Frequently Asked Questions about Lightning Protection

Prepared for property owners considering lightning protection for their residence, farm buildings, condominium, summer cottage, winter home — questions most commonly asked by owners considering lightning protection — some questions have several answers.

Common Misbeliefs about Lightning (Old Wive's Tales)

1. Lightning will never strike twice in the same place.

2. Lightning always strikes down, not up.

3. A lightning protection system attracts lightning.

4. My home is protected by incoming power service.

5. Lightning will always strike the highest point.

6. My home is safe since it has never previously been struck.

7. Lightning protection is old and outdated and no longer being used.

8. My home is insured and will be replaced without cost to me.

9. My neighbor has lightning protection and it will hit his home before it will hit mine.

10. It will never happen to me.

Will a lightning protection system really protect my property, family and contents of my building from lightning?

Absolutely. A lightning protection system properly installed in accordance with the latest standard requirements is approximately 99% effective in preventing potential lightning damage. These statistics are furnished by the Underwriters Laboratories on UL Master Label inspected systems starting in 1923 to the present.


I didn't know lightning rods were used anymore. Years ago, I used to see them on barns in rural areas. Why don't I see more lightning rod systems today on newer buildings?

Many lightning protection systems on newer construction, especially residences, are concealed or built in during construction. Only the 10" neutral colored points or air terminals are visible from the exterior of the building. The cables, connectors, clamps, etc. are coursed underneath the roof, built-in between the rafters and the studs during construction and grounds are located either in the basement or outside the foundation below grade.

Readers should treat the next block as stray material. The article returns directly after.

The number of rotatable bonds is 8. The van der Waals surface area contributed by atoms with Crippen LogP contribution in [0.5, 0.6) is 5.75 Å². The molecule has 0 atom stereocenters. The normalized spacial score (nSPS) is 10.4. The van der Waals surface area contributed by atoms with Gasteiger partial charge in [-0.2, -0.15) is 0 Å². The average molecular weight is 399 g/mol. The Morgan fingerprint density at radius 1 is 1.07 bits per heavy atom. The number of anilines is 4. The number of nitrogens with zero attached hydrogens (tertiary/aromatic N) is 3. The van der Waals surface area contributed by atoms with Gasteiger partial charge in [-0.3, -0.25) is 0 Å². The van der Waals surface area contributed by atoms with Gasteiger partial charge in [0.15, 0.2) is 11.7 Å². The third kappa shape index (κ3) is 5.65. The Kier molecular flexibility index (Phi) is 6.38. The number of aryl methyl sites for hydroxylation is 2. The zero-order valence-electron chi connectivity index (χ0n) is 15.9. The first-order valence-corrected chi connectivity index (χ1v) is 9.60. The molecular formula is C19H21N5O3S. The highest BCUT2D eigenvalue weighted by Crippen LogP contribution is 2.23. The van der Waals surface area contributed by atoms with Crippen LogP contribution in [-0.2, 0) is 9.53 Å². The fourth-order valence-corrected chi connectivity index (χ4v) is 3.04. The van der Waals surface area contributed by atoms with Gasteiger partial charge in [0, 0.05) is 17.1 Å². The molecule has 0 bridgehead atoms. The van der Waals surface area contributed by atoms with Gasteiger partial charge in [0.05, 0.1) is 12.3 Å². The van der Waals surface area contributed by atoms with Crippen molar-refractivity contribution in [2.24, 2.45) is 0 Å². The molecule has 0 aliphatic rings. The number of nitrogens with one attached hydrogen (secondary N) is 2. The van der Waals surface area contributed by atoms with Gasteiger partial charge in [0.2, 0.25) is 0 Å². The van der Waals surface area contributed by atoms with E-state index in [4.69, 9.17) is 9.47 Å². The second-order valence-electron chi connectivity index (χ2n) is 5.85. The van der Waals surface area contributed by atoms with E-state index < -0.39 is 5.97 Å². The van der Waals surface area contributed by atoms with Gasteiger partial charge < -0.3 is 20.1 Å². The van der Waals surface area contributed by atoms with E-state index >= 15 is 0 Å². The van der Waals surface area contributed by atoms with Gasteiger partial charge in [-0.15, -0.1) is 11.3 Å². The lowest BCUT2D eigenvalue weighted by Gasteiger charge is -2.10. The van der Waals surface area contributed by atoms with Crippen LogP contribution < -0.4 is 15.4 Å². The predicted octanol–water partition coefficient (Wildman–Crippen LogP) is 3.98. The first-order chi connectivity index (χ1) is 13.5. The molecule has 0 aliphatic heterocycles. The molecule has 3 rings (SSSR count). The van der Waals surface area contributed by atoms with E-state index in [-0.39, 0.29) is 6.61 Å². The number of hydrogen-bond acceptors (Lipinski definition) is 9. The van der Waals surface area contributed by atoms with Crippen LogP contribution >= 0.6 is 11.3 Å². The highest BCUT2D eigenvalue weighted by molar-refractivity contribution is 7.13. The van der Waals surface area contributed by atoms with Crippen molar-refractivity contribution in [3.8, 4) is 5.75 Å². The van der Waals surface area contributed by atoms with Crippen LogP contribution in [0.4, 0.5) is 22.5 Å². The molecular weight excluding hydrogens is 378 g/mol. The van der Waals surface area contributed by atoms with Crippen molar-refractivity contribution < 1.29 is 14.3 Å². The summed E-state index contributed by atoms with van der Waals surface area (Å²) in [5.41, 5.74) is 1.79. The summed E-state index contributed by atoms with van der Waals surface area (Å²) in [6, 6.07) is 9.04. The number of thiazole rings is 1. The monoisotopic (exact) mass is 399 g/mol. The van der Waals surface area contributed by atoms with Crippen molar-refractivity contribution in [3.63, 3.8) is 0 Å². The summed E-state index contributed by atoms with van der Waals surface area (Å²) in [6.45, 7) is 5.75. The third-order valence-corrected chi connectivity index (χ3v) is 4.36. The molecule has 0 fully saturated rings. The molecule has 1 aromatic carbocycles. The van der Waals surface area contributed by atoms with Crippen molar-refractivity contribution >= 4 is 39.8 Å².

How do I know my system will be properly installed?

Deal with a local established lightning protection installation company or contractor. Do not deal with transient fly-by-night companies passing through the country offering "a good deal". Insist that the salesman or lightning protection representative show credentials such as being a member of the local Chamber of Commerce and ask for a list of customers in your immediate area. Also, ask for your system to be in accordance with the Underwriters Laboratories Master Label certificate requirements and/or certified by the Lightning Protection Institute. Remit your payment after the installation has been completed and you will receive the UL Master Label certificate or LPI Certification by mail.


I have my building insured - why do I need lightning protection?

Even though you have your building insured, most policies have a first dollar deductible paid for by the owner before the policy takes effect. A lightning protection system will eliminate all future lightning damage; therefore you will not need to pay $250 to $500 deductible. In reality, this reduces your cost of insurance by eliminating the deductible resulting from lightning damage.

The loss resulting from lightning damage is very seldom insured 100% of replacement value. An insurance policy is usually written with an 80/20 clause for depreciation or is deducted. From an insurance standpoint, lightning protection is a good investment.


How susceptible am I or what is my lightning risk during a thunderstorm?

This depends on what part of the United States you are located. General Electric statistics show that lightning strikes each square mile from 1 to 1-1/2 times the number of thunderstorm days per year. In the state of Florida, which averages from 80 to 100 thunderstorm days per year, this means that lightning will strike each square mile of Florida from 80 to 150 times each year. In the Midwest, which averages from 40 to 50 thunderstorm days per year, this means that lightning will strike each square mile from between 40 to a maximum of 75 times each year.


How does a lightning protection system work?